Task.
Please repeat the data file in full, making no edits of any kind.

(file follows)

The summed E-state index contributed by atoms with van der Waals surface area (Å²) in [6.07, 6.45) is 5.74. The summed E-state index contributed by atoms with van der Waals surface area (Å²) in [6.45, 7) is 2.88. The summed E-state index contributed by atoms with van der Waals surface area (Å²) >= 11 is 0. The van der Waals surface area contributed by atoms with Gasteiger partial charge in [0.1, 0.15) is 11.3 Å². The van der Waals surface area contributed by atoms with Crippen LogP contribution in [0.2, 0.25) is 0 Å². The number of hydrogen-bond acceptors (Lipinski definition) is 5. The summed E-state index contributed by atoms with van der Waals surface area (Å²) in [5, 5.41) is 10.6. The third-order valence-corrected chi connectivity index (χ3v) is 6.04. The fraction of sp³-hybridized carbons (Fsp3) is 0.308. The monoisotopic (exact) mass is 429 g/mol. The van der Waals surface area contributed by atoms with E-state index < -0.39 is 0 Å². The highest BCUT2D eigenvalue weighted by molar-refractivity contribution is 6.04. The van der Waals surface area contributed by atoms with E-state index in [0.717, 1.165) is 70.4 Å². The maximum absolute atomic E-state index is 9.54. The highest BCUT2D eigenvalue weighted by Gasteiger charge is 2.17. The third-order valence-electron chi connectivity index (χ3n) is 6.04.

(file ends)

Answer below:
The summed E-state index contributed by atoms with van der Waals surface area (Å²) in [6.07, 6.45) is 5.74. The summed E-state index contributed by atoms with van der Waals surface area (Å²) in [6.45, 7) is 2.88. The summed E-state index contributed by atoms with van der Waals surface area (Å²) >= 11 is 0. The van der Waals surface area contributed by atoms with Gasteiger partial charge in [0.1, 0.15) is 11.3 Å². The van der Waals surface area contributed by atoms with Crippen LogP contribution in [0.2, 0.25) is 0 Å². The number of hydrogen-bond acceptors (Lipinski definition) is 5. The summed E-state index contributed by atoms with van der Waals surface area (Å²) in [5, 5.41) is 10.6. The third-order valence-corrected chi connectivity index (χ3v) is 6.04. The fraction of sp³-hybridized carbons (Fsp3) is 0.308. The monoisotopic (exact) mass is 429 g/mol. The van der Waals surface area contributed by atoms with E-state index < -0.39 is 0 Å². The highest BCUT2D eigenvalue weighted by molar-refractivity contribution is 6.04. The van der Waals surface area contributed by atoms with E-state index in [0.717, 1.165) is 70.4 Å². The maximum absolute atomic E-state index is 9.54. The highest BCUT2D eigenvalue weighted by Gasteiger charge is 2.17. The third-order valence-electron chi connectivity index (χ3n) is 6.04.